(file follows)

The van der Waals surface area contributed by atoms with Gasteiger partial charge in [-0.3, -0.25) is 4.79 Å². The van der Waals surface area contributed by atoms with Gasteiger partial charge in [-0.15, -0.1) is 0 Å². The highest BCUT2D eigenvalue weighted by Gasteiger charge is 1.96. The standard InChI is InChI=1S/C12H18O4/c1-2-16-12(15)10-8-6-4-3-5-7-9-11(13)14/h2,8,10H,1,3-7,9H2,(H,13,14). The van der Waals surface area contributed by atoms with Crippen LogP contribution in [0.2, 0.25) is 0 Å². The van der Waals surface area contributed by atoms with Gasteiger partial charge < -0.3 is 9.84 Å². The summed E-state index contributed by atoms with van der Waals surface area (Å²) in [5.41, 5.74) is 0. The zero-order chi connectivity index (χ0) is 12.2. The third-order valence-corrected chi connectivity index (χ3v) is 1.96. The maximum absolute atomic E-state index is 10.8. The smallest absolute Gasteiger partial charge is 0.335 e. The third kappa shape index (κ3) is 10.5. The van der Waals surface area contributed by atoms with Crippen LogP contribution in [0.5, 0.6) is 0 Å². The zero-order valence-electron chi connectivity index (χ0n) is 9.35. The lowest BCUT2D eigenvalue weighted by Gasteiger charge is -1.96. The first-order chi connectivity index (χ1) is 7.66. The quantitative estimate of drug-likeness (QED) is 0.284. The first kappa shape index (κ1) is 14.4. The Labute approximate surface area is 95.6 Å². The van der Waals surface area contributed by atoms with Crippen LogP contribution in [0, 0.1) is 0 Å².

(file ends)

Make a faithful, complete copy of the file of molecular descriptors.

The van der Waals surface area contributed by atoms with Gasteiger partial charge in [-0.3, -0.25) is 4.79 Å². The van der Waals surface area contributed by atoms with Gasteiger partial charge in [-0.15, -0.1) is 0 Å². The highest BCUT2D eigenvalue weighted by Gasteiger charge is 1.96. The standard InChI is InChI=1S/C12H18O4/c1-2-16-12(15)10-8-6-4-3-5-7-9-11(13)14/h2,8,10H,1,3-7,9H2,(H,13,14). The van der Waals surface area contributed by atoms with Crippen LogP contribution in [0.2, 0.25) is 0 Å². The van der Waals surface area contributed by atoms with Gasteiger partial charge < -0.3 is 9.84 Å². The summed E-state index contributed by atoms with van der Waals surface area (Å²) in [5.41, 5.74) is 0. The zero-order chi connectivity index (χ0) is 12.2. The third-order valence-corrected chi connectivity index (χ3v) is 1.96. The maximum absolute atomic E-state index is 10.8. The smallest absolute Gasteiger partial charge is 0.335 e. The third kappa shape index (κ3) is 10.5. The van der Waals surface area contributed by atoms with Crippen LogP contribution in [0.5, 0.6) is 0 Å². The zero-order valence-electron chi connectivity index (χ0n) is 9.35. The lowest BCUT2D eigenvalue weighted by Gasteiger charge is -1.96. The first-order chi connectivity index (χ1) is 7.66. The quantitative estimate of drug-likeness (QED) is 0.284. The first kappa shape index (κ1) is 14.4. The Labute approximate surface area is 95.6 Å². The van der Waals surface area contributed by atoms with Crippen LogP contribution in [0, 0.1) is 0 Å².